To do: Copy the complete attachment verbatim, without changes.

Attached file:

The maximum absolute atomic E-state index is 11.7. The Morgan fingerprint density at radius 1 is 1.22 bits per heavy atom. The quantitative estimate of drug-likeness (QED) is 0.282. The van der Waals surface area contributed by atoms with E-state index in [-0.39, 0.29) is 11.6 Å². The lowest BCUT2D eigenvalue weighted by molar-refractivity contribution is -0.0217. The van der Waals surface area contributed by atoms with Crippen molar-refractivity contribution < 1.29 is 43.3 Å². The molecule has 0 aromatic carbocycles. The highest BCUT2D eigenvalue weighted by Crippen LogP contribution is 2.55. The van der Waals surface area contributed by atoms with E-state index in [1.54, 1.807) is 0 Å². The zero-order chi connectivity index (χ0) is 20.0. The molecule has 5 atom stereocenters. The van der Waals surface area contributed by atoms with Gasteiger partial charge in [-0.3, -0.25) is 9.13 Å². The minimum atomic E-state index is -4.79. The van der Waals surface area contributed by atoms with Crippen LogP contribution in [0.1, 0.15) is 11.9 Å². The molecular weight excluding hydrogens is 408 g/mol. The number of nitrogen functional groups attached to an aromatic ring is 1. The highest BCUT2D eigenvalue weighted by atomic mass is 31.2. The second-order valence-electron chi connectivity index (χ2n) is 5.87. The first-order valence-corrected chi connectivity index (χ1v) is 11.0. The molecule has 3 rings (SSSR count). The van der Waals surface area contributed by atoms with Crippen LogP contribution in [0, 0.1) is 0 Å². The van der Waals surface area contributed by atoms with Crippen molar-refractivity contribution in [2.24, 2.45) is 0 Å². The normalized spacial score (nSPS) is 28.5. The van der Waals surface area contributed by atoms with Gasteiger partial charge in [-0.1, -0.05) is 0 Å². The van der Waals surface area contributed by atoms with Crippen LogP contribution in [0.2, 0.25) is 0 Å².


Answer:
The maximum absolute atomic E-state index is 11.7. The Morgan fingerprint density at radius 1 is 1.22 bits per heavy atom. The quantitative estimate of drug-likeness (QED) is 0.282. The van der Waals surface area contributed by atoms with E-state index in [-0.39, 0.29) is 11.6 Å². The lowest BCUT2D eigenvalue weighted by molar-refractivity contribution is -0.0217. The van der Waals surface area contributed by atoms with Crippen molar-refractivity contribution < 1.29 is 43.3 Å². The molecule has 0 aromatic carbocycles. The highest BCUT2D eigenvalue weighted by Crippen LogP contribution is 2.55. The van der Waals surface area contributed by atoms with E-state index in [1.54, 1.807) is 0 Å². The zero-order chi connectivity index (χ0) is 20.0. The molecule has 5 atom stereocenters. The van der Waals surface area contributed by atoms with Gasteiger partial charge in [-0.3, -0.25) is 9.13 Å². The minimum atomic E-state index is -4.79. The van der Waals surface area contributed by atoms with Crippen LogP contribution in [0.1, 0.15) is 11.9 Å². The molecular weight excluding hydrogens is 408 g/mol. The number of nitrogen functional groups attached to an aromatic ring is 1. The highest BCUT2D eigenvalue weighted by atomic mass is 31.2. The second-order valence-electron chi connectivity index (χ2n) is 5.87. The first-order valence-corrected chi connectivity index (χ1v) is 11.0. The molecule has 3 rings (SSSR count). The van der Waals surface area contributed by atoms with Crippen LogP contribution in [0, 0.1) is 0 Å². The van der Waals surface area contributed by atoms with Crippen molar-refractivity contribution in [2.24, 2.45) is 0 Å². The normalized spacial score (nSPS) is 28.5. The van der Waals surface area contributed by atoms with Gasteiger partial charge in [-0.1, -0.05) is 0 Å². The van der Waals surface area contributed by atoms with Crippen LogP contribution in [0.2, 0.25) is 0 Å².